DETROIT — Automakers reported double-digit U.S. sales increases in January, a sign that car sales didn’t spin out even with a major snowstorm hitting the Northeast.

General Motors led the way with an 18 percent gain over last January. Encouraged by low gas prices, buyers snapped up GM’s big SUVs like the Chevrolet Tahoe and GMC Yukon.

Toyota’s sales rose 16 percent, and the Japanese automaker reported record January sales of its trucks and SUVs. Ford and Nissan each posted 15 percent gains. Fiat Chrysler’s sales rose 14 percent and Honda’s sales were up 12 percent.

U.S. sales of new vehicles were expected to be strong in January, continuing the brisk pace of the last half of 2014. Kelley Blue Book predicted overall sales will rise 13 percent to 1.14 million vehicles, making this the best January in nine years.

All automakers except Tesla Motors report U.S. sales results on Tuesday.

January is typically a slow month for the auto industry. Buyers have less incentive to shop, since automakers offer fewer deals and promotions after the holidays and tax bills are looming. Bad weather can also keep customers away.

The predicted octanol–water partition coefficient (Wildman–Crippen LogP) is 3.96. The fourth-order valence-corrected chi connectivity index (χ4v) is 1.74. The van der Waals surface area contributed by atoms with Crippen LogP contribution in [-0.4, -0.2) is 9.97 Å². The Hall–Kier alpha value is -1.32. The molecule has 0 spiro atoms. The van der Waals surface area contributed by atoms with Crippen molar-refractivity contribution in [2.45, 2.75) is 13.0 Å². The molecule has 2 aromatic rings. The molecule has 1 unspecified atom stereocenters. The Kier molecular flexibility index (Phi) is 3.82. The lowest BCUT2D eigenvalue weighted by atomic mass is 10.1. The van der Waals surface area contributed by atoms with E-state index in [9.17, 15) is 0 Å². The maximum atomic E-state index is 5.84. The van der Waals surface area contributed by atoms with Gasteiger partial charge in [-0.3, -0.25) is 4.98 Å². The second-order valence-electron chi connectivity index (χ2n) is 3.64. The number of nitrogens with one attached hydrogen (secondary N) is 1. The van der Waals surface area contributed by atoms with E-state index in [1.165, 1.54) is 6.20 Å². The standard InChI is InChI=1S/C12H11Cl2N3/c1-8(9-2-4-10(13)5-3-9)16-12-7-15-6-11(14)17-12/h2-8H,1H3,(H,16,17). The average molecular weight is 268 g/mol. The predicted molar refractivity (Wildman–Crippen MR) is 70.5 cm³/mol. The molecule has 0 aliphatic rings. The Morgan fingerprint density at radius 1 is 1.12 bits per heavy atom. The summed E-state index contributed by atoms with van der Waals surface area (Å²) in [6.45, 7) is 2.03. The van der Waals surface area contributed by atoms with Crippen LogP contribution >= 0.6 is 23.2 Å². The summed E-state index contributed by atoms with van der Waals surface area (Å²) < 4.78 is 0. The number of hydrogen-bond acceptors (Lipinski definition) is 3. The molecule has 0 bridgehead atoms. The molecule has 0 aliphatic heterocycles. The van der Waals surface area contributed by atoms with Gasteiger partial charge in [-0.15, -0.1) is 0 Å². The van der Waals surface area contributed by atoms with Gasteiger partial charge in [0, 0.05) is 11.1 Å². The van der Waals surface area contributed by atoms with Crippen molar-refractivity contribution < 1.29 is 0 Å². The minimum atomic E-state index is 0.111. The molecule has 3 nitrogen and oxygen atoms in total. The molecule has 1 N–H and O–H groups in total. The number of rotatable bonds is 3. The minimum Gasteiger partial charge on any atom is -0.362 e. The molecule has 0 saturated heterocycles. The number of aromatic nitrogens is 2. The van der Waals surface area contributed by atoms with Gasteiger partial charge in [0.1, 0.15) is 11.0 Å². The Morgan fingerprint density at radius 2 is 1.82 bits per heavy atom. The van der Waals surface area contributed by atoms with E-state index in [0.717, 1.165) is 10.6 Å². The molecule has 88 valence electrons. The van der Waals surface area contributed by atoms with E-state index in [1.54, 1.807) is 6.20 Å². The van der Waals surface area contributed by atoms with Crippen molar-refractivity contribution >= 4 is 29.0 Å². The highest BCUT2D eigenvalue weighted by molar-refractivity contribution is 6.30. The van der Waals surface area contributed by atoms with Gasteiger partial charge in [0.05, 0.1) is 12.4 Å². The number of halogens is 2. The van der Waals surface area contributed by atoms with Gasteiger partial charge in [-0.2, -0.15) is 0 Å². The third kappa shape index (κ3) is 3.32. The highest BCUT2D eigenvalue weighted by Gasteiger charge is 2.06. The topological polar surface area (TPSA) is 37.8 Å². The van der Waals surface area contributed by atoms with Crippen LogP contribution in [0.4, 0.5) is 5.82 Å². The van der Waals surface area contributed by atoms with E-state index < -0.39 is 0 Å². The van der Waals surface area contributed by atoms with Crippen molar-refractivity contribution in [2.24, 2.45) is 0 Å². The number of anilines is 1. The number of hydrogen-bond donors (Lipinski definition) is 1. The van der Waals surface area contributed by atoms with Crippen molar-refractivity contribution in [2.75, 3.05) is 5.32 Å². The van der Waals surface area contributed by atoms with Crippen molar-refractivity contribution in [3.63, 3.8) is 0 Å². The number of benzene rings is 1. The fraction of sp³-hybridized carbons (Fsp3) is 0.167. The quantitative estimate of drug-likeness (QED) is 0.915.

But this January was a big improvement over last year, when the polar vortex caused record-setting cold in much of the country. This year’s Northeast blizzard had no real impact on sales, said Ford’s U.S. sales analyst Erich Merkle.

Gas prices continued to fall in January, hitting a six-year low of $2.03 per gallon on Jan. 26, according to AAA. That gave consumers the confidence to choose bigger vehicles.

Trucks, vans and SUVs were expected to account for 55 percent of sales to individual buyers in January, the highest percentage since 2004, according to the forecasting firm LMC Automotive. Sales of the behemoth Cadillac Escalade and Lincoln Navigator more than doubled.

Pickup truck sales also correlate closely to home construction, and new home construction rose sharply in December.

While incentives fell 10 percent from December, to $2,642 per vehicle, they were still about 4 percent higher than last January, according to car shopping site TrueCar.com. That trend could continue; as the pace of growth slows, automakers may have to offer more deals to protect their market share.

Analysts expect U.S. sales to increase this year but at a slower pace than in recent years as sales approach 17 million, their highest level in a decade.

Stable home values, an abundance of credit and low interest rates are all fueling the demand.